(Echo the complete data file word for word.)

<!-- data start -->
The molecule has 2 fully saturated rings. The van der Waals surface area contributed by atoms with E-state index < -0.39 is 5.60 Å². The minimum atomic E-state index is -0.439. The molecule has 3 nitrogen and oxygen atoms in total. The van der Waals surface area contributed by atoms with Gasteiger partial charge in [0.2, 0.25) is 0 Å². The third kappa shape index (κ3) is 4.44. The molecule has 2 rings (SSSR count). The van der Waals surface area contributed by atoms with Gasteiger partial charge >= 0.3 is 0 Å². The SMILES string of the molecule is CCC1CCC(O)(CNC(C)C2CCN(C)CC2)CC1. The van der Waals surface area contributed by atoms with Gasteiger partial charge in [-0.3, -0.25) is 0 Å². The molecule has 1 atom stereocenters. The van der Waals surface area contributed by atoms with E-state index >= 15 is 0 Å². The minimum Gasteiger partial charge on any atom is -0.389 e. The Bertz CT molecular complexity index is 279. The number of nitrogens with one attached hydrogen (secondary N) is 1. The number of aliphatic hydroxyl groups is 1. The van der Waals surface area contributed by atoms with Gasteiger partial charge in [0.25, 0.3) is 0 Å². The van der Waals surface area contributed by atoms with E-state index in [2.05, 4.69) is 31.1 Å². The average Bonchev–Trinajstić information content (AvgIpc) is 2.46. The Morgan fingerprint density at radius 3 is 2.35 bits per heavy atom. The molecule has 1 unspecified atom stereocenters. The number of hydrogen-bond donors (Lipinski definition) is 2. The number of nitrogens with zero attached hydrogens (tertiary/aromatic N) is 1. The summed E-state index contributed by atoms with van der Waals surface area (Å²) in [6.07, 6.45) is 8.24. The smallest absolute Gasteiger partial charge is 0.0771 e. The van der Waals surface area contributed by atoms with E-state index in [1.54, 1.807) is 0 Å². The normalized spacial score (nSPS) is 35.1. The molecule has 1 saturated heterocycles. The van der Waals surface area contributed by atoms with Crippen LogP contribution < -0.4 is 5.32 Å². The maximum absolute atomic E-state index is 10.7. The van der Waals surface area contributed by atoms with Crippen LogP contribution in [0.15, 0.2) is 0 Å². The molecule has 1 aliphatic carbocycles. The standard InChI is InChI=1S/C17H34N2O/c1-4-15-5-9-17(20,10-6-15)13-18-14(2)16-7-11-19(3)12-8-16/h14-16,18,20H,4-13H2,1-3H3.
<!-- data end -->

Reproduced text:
The molecule has 2 fully saturated rings. The van der Waals surface area contributed by atoms with E-state index < -0.39 is 5.60 Å². The minimum atomic E-state index is -0.439. The molecule has 3 nitrogen and oxygen atoms in total. The van der Waals surface area contributed by atoms with Gasteiger partial charge in [0.2, 0.25) is 0 Å². The third kappa shape index (κ3) is 4.44. The molecule has 2 rings (SSSR count). The van der Waals surface area contributed by atoms with Gasteiger partial charge >= 0.3 is 0 Å². The SMILES string of the molecule is CCC1CCC(O)(CNC(C)C2CCN(C)CC2)CC1. The van der Waals surface area contributed by atoms with Gasteiger partial charge in [-0.3, -0.25) is 0 Å². The molecule has 1 atom stereocenters. The van der Waals surface area contributed by atoms with E-state index >= 15 is 0 Å². The minimum Gasteiger partial charge on any atom is -0.389 e. The Bertz CT molecular complexity index is 279. The number of nitrogens with one attached hydrogen (secondary N) is 1. The number of aliphatic hydroxyl groups is 1. The van der Waals surface area contributed by atoms with Gasteiger partial charge in [0.25, 0.3) is 0 Å². The van der Waals surface area contributed by atoms with E-state index in [2.05, 4.69) is 31.1 Å². The average Bonchev–Trinajstić information content (AvgIpc) is 2.46. The Morgan fingerprint density at radius 3 is 2.35 bits per heavy atom. The molecule has 1 unspecified atom stereocenters. The number of hydrogen-bond donors (Lipinski definition) is 2. The number of nitrogens with zero attached hydrogens (tertiary/aromatic N) is 1. The summed E-state index contributed by atoms with van der Waals surface area (Å²) in [6.07, 6.45) is 8.24. The smallest absolute Gasteiger partial charge is 0.0771 e. The van der Waals surface area contributed by atoms with E-state index in [1.54, 1.807) is 0 Å². The normalized spacial score (nSPS) is 35.1. The molecule has 1 saturated heterocycles. The van der Waals surface area contributed by atoms with Crippen LogP contribution < -0.4 is 5.32 Å². The maximum absolute atomic E-state index is 10.7. The van der Waals surface area contributed by atoms with Crippen LogP contribution in [0.15, 0.2) is 0 Å². The molecule has 1 aliphatic carbocycles. The standard InChI is InChI=1S/C17H34N2O/c1-4-15-5-9-17(20,10-6-15)13-18-14(2)16-7-11-19(3)12-8-16/h14-16,18,20H,4-13H2,1-3H3.